Presenters from Geneva and South Africa attended to facilitate the Committee’s workshop on the Intellectual Property Rights Amendment Bill. The first presentation, on the global landscape of Intellectual Property / Traditional Knowledge, focused on different United Nations forums and the roles that they played in promoting traditional knowledge, including an outline of the various international conventions. The presenter also indicated that in South Africa, traditional knowledge was protected through different Acts and Bills under the control of different departments. The second presentation described the work of the World Intellectual Property Organisation (WIPO) Intergovernmental Committee on Intellectual Property, Genetic Resources, Traditional Knowledge and Folklore. The mandate for the period 2003 to 2009 was outlined, and it was noted that this included various IGC meetings that examined intellectual property issues, which arose in the context of access to genetic resources and benefit sharing, protection of traditional knowledge and protection of expressions of folklore. The current IGC focus was to undertake negotiations that it hoped would lead to reaching of agreement on the text of an international legal instrument that should ensure the effective protection of genetic rights, traditional knowledge and traditional cultural expressions. The third presentation outlined the issues and challenges around the IGC negotiations. It highlighted some of the revised provisions for the protection of traditional cultural expressions. On some of the Articles, there was no general agreement. The main discussions around these Articles centred around trying to reach a balance, based on different positions presented by various states. The areas of debate included whether traditional cultural expressions could be treated in the same way as copyright issues.
Members asked what sovereignty would legislate for traditional knowledge where intangible cultural heritage cross-cut more than one sovereign state, whether it would be countries or areas who should benefit from the Convention on Biological Diversity, and what criteria could be used to guide countries whether to institute their own innovative systems, or to follow the standard intellectual property protection. Members asked what advice was being given on protection of rights, and asked whether the difficulties in striking the right balance were being met, despite the multiplicity of instruments. Other questions were directed to how the real beneficiaries could be protected, whether traditional practices that were modified were viewed as distortions, what had been suggested to replace the limited time frame of traditional rights that some were recommending, and how disputes requiring international intervention could be resolved until protection had been formalised. Members also asked how to deal with products from bio-prospecting that left the country and then remerged in other forms, and how the international frameworks might affect sovereignty issues, how an indigenous community would be defined, and what approach was being adopted by most countries.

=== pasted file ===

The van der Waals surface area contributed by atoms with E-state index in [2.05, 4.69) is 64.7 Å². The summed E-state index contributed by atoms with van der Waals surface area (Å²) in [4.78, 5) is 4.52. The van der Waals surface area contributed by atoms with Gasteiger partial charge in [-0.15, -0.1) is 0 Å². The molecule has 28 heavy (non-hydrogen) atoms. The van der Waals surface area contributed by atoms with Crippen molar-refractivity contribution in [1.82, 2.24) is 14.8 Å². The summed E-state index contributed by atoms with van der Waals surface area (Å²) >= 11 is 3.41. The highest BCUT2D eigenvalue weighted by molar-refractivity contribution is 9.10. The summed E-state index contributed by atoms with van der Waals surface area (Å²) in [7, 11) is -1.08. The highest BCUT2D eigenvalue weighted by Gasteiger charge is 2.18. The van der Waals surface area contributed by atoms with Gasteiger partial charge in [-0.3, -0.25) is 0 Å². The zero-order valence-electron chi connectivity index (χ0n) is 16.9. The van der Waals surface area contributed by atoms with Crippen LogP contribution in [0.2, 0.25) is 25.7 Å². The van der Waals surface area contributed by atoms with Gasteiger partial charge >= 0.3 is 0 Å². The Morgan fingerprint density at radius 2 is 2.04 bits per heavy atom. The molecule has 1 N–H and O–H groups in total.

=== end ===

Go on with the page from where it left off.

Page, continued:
Intellectual Property Rights Amendment Bill
Chairperson's Introductory Remarks
The Chairperson thanked the guests from Geneva and South Africa who were in attendance to facilitate the workshop on the Intellectual Property Rights Amendment Bill (the Bill). They were Mr Ahmed Latif, Programme Manager: Intellectual Property and Technology at the International Centre for Trade and Sustainable Development (ICTSD), Dr Johanna von Braun, Post-Doctoral Research Fellow at the University of Cape Town’s Intellectual Property Law and Policy Research Unit, and Mr Olivier Rakundo, Associate Fellow at the Centre for International Sustainable Development (CISDL).She outlined that the Committee hoped to gain a clear appreciation of the issues in order to impart them to others.
Johanna von Braun presentation
Dr Johanna von Braun, Post-Doctoral Research Fellow, University of Cape Town’s Intellectual Property Law and Policy Research Unit, presented a paper on the Global Landscape of Intellectual Property / Traditional Knowledge. She informed the Committee that there was segregation and overlap of traditional knowledge (TK) and protection. TK was cross – cut several different United Nations (UN) forums, such as the World Intellectual Property Organisation (WIPO), World Trade Organisation (WTO), UNESCO, the Food Agriculture Organisation (FAO) and Convention on Biological Diversity (CBD). Not all of these, however, dealt with Intellectual Property Rights (IPRs), as some dealt with general protection of TK.
The WTO, through the Doha Round of 2001, broadened the TK mandate by reviewing Article 27.3(b) on the protection of traditional knowledge and folklore. The relationship between the trade TRIPS agreement and the Convention on Biological Diversity (CBD) was also examined. Developing countries had also called for the disclosure of the source and country of origin of the biological resource and of the traditional knowledge used in the invention. They further called for evidence of prior informed consent through approval of authorities under the relevant national regimes, and evidence of fair and equitable benefit. WIPO, in 2009, began a new negotiation mandate to undertake text-based negotiations with the objective of reaching agreement on international legal instrument(s) which would ensure effective protection on genetic rights, TK, and traditional cultural expressions (TCEs).